Supervised Dimension Reduction for Large-Scale 'Omics' Data with Censored Survival Outcomes under Possible Non-Proportional Hazards

Lauren Spirko-Burns, Karthik Devarajan

Research output: Contribution to journalArticlepeer-review

2 Scopus citations


The past two decades have witnessed significant advances in high-throughput 'omics' technologies such as genomics, proteomics, metabolomics, transcriptomics and radiomics. These technologies have enabled simultaneous measurement of the expression levels of tens of thousands of features from individual patient samples and have generated enormous amounts of data that require analysis and interpretation. One specific area of interest has been in studying the relationship between these features and patient outcomes, such as overall and recurrence-free survival, with the goal of developing a predictive 'omics' profile. Large-scale studies often suffer from the presence of a large fraction of censored observations and potential time-varying effects of features, and methods for handling them have been lacking. In this paper, we propose supervised methods for feature selection and survival prediction that simultaneously deal with both issues. Our approach utilizes continuum power regression (CPR) - a framework that includes a variety of regression methods - in conjunction with the parametric or semi-parametric accelerated failure time (AFT) model. Both CPR and AFT fall within the linear models framework and, unlike black-box models, the proposed prognostic index has a simple yet useful interpretation. We demonstrate the utility of our methods using simulated and publicly available cancer genomics data.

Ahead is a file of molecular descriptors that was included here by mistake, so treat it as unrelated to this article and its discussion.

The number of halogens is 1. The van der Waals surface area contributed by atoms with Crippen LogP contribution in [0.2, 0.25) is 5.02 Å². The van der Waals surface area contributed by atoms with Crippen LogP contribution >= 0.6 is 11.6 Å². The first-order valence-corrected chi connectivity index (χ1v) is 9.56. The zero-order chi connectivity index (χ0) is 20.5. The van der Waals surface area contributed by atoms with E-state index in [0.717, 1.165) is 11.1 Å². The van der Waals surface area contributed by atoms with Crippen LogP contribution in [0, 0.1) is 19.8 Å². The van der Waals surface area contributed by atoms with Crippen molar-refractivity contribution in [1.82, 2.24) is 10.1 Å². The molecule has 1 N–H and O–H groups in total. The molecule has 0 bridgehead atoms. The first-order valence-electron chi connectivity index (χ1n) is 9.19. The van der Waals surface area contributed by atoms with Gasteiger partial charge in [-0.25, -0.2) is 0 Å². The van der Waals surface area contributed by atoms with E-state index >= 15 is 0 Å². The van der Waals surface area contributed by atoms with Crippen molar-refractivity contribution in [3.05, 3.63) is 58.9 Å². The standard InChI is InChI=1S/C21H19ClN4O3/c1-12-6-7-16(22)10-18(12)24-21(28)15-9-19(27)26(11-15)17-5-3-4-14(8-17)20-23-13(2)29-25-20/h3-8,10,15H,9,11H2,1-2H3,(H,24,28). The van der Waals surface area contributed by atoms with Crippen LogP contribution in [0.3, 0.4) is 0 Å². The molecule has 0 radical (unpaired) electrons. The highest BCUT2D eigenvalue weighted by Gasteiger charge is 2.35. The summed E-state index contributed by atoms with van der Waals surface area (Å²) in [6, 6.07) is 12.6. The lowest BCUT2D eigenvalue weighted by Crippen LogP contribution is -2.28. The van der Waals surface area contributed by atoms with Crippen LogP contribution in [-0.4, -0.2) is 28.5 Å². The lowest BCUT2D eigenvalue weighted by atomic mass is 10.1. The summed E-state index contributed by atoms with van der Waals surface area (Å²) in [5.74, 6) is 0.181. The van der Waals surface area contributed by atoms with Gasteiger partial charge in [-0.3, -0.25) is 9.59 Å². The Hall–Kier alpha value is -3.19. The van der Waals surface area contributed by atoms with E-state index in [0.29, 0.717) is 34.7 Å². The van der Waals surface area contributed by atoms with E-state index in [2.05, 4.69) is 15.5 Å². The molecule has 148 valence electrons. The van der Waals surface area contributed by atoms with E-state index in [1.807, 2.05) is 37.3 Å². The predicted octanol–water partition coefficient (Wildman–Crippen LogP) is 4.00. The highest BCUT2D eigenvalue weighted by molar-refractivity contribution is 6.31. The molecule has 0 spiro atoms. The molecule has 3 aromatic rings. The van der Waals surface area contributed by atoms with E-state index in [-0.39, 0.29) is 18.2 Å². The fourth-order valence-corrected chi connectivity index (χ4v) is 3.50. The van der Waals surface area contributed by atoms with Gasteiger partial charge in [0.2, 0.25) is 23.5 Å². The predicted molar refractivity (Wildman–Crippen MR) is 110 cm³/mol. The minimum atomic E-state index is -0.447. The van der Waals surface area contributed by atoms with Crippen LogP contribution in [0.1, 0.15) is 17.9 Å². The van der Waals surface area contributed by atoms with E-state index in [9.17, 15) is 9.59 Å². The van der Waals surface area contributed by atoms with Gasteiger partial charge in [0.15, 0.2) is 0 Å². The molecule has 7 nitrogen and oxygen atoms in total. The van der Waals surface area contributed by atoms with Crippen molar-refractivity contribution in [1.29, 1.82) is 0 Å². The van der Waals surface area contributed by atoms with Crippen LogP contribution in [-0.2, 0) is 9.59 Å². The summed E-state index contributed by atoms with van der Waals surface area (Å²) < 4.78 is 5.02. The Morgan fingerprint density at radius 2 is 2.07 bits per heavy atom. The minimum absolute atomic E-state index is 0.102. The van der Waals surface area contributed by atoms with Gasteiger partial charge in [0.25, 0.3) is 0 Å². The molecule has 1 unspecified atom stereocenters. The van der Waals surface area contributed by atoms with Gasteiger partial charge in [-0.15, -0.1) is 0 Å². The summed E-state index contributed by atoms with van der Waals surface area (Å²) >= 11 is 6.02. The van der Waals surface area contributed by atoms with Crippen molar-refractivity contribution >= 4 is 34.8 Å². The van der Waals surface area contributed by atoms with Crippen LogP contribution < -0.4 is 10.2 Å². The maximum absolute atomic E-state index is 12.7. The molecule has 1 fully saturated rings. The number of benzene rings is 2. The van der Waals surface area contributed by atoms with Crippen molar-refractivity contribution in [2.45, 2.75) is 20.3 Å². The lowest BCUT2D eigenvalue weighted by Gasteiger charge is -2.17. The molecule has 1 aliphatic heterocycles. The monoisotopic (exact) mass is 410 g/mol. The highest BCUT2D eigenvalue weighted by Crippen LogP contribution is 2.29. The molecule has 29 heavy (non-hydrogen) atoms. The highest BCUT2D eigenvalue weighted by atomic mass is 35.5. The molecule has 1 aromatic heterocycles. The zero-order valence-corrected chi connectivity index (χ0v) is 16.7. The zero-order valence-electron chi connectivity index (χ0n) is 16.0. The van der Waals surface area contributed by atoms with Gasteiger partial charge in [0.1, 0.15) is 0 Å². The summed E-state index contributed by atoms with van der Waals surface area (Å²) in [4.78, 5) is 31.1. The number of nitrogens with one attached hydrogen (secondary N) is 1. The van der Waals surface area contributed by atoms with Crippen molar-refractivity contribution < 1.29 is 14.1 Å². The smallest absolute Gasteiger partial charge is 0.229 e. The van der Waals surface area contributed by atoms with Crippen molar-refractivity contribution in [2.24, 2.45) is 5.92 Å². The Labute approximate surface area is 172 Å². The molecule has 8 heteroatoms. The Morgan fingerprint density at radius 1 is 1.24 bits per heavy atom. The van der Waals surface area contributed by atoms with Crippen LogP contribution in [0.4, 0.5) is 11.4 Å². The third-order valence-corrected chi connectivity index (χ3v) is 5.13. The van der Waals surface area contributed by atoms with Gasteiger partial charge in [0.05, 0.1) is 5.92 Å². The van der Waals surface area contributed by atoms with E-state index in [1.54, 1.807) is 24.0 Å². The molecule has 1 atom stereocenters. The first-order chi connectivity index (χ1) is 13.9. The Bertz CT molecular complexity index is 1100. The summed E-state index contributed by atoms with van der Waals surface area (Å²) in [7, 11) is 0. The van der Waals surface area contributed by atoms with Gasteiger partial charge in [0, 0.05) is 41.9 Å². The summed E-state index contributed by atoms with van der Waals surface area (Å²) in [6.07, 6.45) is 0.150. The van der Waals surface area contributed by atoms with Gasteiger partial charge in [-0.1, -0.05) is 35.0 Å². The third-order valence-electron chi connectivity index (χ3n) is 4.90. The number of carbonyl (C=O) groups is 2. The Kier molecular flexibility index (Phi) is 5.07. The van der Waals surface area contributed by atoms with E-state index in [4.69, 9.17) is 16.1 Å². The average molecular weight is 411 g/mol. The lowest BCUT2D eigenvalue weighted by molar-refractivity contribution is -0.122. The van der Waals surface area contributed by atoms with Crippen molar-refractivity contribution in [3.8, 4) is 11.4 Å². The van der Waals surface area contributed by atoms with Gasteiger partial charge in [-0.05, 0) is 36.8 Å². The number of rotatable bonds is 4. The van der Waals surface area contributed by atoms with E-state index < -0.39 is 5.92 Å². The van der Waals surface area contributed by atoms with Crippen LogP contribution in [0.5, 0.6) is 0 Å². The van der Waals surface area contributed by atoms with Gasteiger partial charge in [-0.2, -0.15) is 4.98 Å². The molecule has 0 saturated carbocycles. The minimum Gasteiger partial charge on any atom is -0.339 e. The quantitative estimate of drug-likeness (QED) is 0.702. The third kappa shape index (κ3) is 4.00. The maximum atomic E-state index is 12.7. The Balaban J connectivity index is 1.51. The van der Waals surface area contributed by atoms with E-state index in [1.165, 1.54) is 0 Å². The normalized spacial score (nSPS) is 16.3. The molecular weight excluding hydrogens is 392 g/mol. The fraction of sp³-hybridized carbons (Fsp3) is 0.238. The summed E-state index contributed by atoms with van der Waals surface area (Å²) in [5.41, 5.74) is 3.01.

Original languageEnglish
Pages (from-to)2032-2044
Number of pages13
JournalIEEE/ACM Transactions on Computational Biology and Bioinformatics
Issue number5
StatePublished - 2021


  • Buckley-James method
  • Continuum power regression
  • accelerated failure time model
  • censored survival data
  • generalized F
  • high-throughput omics
  • non-proportional hazards


Dive into the research topics of 'Supervised Dimension Reduction for Large-Scale 'Omics' Data with Censored Survival Outcomes under Possible Non-Proportional Hazards'. Together they form a unique fingerprint.

Cite this